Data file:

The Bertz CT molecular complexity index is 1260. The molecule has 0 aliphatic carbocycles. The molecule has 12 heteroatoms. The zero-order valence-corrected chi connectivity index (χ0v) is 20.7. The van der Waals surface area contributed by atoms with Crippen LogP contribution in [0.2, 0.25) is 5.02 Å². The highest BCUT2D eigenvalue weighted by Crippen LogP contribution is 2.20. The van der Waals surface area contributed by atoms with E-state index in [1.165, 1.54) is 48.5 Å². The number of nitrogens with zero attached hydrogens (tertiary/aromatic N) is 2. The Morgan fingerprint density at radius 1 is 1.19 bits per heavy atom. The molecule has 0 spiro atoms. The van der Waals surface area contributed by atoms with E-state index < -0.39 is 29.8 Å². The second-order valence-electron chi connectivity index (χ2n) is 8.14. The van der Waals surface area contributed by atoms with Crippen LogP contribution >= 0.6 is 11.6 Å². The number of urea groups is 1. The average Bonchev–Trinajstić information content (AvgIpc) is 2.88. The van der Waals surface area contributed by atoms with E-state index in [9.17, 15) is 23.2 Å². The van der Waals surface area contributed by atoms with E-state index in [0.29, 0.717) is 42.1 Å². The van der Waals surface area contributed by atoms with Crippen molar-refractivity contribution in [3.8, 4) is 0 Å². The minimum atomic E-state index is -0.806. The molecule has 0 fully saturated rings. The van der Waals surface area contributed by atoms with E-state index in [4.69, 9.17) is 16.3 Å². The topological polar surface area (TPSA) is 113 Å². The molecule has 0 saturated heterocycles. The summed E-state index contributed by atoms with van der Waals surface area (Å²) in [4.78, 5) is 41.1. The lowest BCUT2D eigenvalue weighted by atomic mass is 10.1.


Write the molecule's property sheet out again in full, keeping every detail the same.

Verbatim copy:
The Bertz CT molecular complexity index is 1260. The molecule has 0 aliphatic carbocycles. The molecule has 12 heteroatoms. The zero-order valence-corrected chi connectivity index (χ0v) is 20.7. The van der Waals surface area contributed by atoms with Crippen LogP contribution in [0.2, 0.25) is 5.02 Å². The highest BCUT2D eigenvalue weighted by Crippen LogP contribution is 2.20. The van der Waals surface area contributed by atoms with E-state index in [1.165, 1.54) is 48.5 Å². The number of nitrogens with zero attached hydrogens (tertiary/aromatic N) is 2. The Morgan fingerprint density at radius 1 is 1.19 bits per heavy atom. The molecule has 0 spiro atoms. The van der Waals surface area contributed by atoms with E-state index < -0.39 is 29.8 Å². The second-order valence-electron chi connectivity index (χ2n) is 8.14. The van der Waals surface area contributed by atoms with Crippen LogP contribution >= 0.6 is 11.6 Å². The number of urea groups is 1. The average Bonchev–Trinajstić information content (AvgIpc) is 2.88. The van der Waals surface area contributed by atoms with E-state index in [9.17, 15) is 23.2 Å². The van der Waals surface area contributed by atoms with E-state index in [0.29, 0.717) is 42.1 Å². The van der Waals surface area contributed by atoms with Crippen molar-refractivity contribution in [3.8, 4) is 0 Å². The minimum atomic E-state index is -0.806. The molecule has 0 fully saturated rings. The van der Waals surface area contributed by atoms with E-state index in [4.69, 9.17) is 16.3 Å². The topological polar surface area (TPSA) is 113 Å². The molecule has 0 saturated heterocycles. The summed E-state index contributed by atoms with van der Waals surface area (Å²) in [4.78, 5) is 41.1. The lowest BCUT2D eigenvalue weighted by atomic mass is 10.1.